|Excellence | Partnerships | Creativity | Frontiers | Communities | Momentum|
Nationally Recognized Research
Researchers at OSU's Bone Research Laboratory, led by Christine Snow, are gaining national recognition for their studies on osteoporosis prevention. This year, the team worked with 7- and 8-year-old volunteers and their parents, creating a fitness program in local schools that had the kids jump off two-foot boxes 100 times. Those young students who did the exercises three times a week for seven months had 5 percent more bone mass than a control group of classmates who used the time for stretching and non-impact exercise.
"A 5 percent increase may not sound like a lot," Snow said, "but it translates into a 30 percent decrease in the risk of a hip fracture at adulthood."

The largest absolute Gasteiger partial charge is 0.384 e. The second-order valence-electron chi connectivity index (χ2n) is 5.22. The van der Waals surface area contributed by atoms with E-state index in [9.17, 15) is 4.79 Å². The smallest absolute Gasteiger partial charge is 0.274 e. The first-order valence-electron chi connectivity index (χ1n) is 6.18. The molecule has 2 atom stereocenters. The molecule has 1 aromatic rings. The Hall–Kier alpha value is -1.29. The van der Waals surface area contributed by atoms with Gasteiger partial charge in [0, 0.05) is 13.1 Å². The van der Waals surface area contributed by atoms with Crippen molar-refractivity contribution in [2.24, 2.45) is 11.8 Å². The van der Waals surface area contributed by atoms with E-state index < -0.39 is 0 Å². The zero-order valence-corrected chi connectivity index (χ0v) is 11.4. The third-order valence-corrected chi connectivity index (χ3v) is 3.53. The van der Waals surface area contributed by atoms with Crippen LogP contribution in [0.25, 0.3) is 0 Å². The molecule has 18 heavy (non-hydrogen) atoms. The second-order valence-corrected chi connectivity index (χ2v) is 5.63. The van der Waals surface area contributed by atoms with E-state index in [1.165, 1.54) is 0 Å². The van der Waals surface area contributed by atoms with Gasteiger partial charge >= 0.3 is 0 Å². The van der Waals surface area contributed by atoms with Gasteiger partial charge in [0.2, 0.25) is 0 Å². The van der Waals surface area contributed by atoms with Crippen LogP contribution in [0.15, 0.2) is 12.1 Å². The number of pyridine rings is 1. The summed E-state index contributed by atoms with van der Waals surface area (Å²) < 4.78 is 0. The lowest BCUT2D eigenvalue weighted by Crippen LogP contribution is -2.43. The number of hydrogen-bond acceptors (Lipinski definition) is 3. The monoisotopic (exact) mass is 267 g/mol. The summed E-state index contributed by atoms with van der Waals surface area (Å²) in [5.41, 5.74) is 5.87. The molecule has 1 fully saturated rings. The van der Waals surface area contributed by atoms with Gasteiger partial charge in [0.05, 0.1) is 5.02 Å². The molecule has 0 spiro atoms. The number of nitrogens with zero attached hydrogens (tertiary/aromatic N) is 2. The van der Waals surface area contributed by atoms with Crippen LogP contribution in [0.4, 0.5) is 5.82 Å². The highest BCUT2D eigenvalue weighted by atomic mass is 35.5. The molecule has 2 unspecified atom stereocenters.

OSU is now working on a three-year, $400,000 federal grant to expand the study.
Above, Corvallis third-grader Haley Schuster demonstrates her jump for better bones.
OSU research is helping people improve their quality of lifeThroughout his childhood and into young adulthood, Michael Clark had been a doer, a self-proclaimed exercise buff.
© 1999 Oregon State University Oregon State University is committed to affirmative action
Last Update: Thursday, 17-Feb-2000 17:00:50 PST Please report any transmission problems
OSU Home Page | President's Office | 2000 President's Report | 1998 President's Report
and equal opportunity in employment and education.
to the Office of Publications
© 1999 Oregon State University
Oregon State University is committed to affirmative action
Last Update: Thursday, 17-Feb-2000 17:00:50 PST
Please report any transmission problems